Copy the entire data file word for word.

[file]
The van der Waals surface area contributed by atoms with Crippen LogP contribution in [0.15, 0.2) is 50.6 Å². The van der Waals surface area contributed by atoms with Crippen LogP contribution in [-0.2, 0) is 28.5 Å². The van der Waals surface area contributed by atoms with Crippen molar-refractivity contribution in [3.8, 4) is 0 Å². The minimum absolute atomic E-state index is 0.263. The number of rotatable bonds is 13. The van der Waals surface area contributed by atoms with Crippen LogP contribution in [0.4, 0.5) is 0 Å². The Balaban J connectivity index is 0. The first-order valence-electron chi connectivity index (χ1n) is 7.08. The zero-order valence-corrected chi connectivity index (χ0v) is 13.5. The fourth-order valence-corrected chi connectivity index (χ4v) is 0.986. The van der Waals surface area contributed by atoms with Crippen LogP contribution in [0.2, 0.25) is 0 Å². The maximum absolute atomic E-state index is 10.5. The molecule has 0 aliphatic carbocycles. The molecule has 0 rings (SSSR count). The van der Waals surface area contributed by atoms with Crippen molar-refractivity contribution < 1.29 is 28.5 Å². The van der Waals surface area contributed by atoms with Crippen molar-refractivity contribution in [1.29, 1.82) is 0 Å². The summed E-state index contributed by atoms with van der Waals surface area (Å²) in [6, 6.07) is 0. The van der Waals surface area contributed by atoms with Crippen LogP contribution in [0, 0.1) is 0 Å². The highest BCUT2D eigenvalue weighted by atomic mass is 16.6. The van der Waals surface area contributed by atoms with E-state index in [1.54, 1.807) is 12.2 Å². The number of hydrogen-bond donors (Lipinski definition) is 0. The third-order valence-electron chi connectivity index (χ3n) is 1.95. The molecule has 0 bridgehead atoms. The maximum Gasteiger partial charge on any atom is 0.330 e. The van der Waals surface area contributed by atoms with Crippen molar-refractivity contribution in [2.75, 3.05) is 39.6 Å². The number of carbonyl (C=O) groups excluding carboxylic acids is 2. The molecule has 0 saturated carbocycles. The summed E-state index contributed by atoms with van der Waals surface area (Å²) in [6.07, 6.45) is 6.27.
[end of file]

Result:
The van der Waals surface area contributed by atoms with Crippen LogP contribution in [0.15, 0.2) is 50.6 Å². The van der Waals surface area contributed by atoms with Crippen LogP contribution in [-0.2, 0) is 28.5 Å². The van der Waals surface area contributed by atoms with Crippen molar-refractivity contribution in [3.8, 4) is 0 Å². The minimum absolute atomic E-state index is 0.263. The number of rotatable bonds is 13. The van der Waals surface area contributed by atoms with Crippen LogP contribution in [0.4, 0.5) is 0 Å². The Balaban J connectivity index is 0. The first-order valence-electron chi connectivity index (χ1n) is 7.08. The zero-order valence-corrected chi connectivity index (χ0v) is 13.5. The fourth-order valence-corrected chi connectivity index (χ4v) is 0.986. The van der Waals surface area contributed by atoms with Crippen LogP contribution in [0.2, 0.25) is 0 Å². The maximum absolute atomic E-state index is 10.5. The molecule has 0 aliphatic carbocycles. The molecule has 0 rings (SSSR count). The van der Waals surface area contributed by atoms with Crippen molar-refractivity contribution < 1.29 is 28.5 Å². The van der Waals surface area contributed by atoms with Crippen molar-refractivity contribution in [1.29, 1.82) is 0 Å². The summed E-state index contributed by atoms with van der Waals surface area (Å²) in [6, 6.07) is 0. The van der Waals surface area contributed by atoms with Crippen LogP contribution in [0, 0.1) is 0 Å². The highest BCUT2D eigenvalue weighted by atomic mass is 16.6. The van der Waals surface area contributed by atoms with E-state index in [1.54, 1.807) is 12.2 Å². The number of hydrogen-bond donors (Lipinski definition) is 0. The third-order valence-electron chi connectivity index (χ3n) is 1.95. The molecule has 0 bridgehead atoms. The maximum Gasteiger partial charge on any atom is 0.330 e. The van der Waals surface area contributed by atoms with Crippen molar-refractivity contribution in [2.75, 3.05) is 39.6 Å². The number of carbonyl (C=O) groups excluding carboxylic acids is 2. The molecule has 0 saturated carbocycles. The summed E-state index contributed by atoms with van der Waals surface area (Å²) in [6.07, 6.45) is 6.27.